Odyssey plunges on North Atlantic work delay
- On 26/09/2012
- In Treasure Hunting / Recoveries
Deep sea exploration company Odyssey Marine Exploration said Tuesday that the recovery operation on two shipwrecks in the North Atlantic is being delayed because of bad weather and other commitments.
Shares of Odyssey fell 69 cents, or 18.7 percent, to $3 in afternoon trading on very heavy volume. That was a recovery from a low of $2.51 hit earlier in the session.
The company said the project is being delayed because of weather and because its Seabed Worker ship is committed to another charter.
Odyssey will resume work on the SS Gairsoppa and SS Mantola in the second quarter of 2013.
Odyssey said it has recovered about 1,200 silver bars from the Gairsoppa, which is worth about $44 million based on current silver prices.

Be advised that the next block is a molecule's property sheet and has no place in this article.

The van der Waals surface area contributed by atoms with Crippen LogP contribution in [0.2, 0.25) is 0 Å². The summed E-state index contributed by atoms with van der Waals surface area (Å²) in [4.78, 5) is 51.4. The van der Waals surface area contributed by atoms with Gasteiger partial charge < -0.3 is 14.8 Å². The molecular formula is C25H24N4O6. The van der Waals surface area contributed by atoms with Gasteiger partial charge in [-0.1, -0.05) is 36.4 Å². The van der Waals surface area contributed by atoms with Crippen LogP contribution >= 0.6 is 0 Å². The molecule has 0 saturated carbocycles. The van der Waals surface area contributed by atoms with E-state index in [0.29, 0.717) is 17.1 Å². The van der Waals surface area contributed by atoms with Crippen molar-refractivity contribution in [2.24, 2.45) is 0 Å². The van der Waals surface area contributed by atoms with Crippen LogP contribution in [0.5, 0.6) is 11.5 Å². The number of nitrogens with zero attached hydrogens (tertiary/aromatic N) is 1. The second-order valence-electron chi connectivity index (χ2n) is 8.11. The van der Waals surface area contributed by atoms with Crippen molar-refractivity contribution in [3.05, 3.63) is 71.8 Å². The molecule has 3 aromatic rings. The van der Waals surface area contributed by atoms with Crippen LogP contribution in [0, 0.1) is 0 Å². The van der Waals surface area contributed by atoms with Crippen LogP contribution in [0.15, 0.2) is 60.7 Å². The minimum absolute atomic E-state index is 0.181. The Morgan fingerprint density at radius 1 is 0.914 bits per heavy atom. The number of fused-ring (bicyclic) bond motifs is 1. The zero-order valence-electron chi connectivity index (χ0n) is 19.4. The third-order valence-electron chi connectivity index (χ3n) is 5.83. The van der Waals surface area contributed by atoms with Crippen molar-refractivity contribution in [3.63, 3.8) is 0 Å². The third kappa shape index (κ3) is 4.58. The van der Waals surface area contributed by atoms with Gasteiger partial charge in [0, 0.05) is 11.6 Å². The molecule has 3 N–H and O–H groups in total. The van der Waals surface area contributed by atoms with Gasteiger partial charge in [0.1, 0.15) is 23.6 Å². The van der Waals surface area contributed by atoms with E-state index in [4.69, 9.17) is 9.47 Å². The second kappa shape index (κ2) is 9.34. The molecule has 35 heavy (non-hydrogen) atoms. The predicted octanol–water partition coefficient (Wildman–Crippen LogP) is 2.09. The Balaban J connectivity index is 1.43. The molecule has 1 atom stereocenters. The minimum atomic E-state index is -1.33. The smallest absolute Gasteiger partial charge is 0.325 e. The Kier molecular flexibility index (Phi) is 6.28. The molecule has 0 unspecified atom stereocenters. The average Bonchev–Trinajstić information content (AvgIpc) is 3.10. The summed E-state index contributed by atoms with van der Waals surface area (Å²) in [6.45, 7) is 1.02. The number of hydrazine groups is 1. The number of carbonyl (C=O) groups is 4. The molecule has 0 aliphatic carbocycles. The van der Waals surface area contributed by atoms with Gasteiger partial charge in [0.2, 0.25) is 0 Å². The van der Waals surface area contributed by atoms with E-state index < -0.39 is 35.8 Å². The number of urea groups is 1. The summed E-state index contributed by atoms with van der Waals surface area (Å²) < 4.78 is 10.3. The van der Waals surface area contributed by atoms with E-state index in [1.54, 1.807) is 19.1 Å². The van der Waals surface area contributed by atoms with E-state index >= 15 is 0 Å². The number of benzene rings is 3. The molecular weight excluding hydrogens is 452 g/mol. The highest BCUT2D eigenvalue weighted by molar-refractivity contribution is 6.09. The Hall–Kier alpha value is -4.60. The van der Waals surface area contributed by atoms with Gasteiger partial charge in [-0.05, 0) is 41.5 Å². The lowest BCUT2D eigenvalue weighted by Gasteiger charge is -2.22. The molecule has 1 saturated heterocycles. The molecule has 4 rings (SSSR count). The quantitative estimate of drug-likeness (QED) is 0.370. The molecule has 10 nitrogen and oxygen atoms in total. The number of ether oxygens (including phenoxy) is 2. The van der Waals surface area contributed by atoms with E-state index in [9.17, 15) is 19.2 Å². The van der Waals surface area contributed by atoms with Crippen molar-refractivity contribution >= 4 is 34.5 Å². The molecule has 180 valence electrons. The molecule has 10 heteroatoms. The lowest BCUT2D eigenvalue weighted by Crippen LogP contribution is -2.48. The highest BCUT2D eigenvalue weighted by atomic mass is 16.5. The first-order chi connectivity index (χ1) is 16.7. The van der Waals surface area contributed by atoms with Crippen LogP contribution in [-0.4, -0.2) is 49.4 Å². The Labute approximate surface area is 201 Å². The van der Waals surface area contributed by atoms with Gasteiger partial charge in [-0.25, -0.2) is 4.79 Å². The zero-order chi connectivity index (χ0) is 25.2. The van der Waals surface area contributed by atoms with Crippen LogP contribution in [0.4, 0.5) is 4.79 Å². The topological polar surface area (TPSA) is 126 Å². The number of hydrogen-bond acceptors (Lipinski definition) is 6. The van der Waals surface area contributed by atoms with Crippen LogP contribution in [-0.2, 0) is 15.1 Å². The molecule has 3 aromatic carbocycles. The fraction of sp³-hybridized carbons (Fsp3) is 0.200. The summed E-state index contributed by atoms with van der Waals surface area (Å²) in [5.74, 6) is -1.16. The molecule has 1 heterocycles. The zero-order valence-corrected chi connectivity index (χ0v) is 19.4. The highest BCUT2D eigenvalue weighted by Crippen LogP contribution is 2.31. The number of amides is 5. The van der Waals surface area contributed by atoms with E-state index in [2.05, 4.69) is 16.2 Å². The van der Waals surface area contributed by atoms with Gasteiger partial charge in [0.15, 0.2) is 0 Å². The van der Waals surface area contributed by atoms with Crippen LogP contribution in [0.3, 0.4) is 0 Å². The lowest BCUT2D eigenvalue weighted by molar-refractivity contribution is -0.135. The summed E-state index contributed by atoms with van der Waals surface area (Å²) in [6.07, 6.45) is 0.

The company said the find will add $26 million to its net income in 2012.
The Gairsoppa sunk in 1941 after it was hit by a German U-boat about 300 miles off the coast of Ireland.
The wreck is more than 15,000 below the surface and Odyssey said earlier this year that it had already recovered 48 million tons of silver from the wreck, making it heaviest and deepest recovery of precious metals ever taken from a shipwreck.
Odyssey said has searched about 70 percent of the holds and compartments on the Gairsoppa that were suitable for transporting silver. It believes 1,600 bars and other uninsured silver are still in the shipwreck and expects to finish its operation in 30 to 45 days after work resumes.
The company found the wreck of the Mantola while searching for the Gairsoppa, and said it has tested ship and equipment capabilities on the Mantola.
It will resume those operations after work on the Gairsoppa ends.
The Mantola sank in 1917 after it was torpedoed by a German submarine. The wrecks of the Gairsoppa and Mantola are about 100 miles apart.
Odyssey shares have traded between $2.11 and $4.36 in the past 52 weeks. Tuesday's volume of more than 3.8 million shares was more than six times normal trading volume.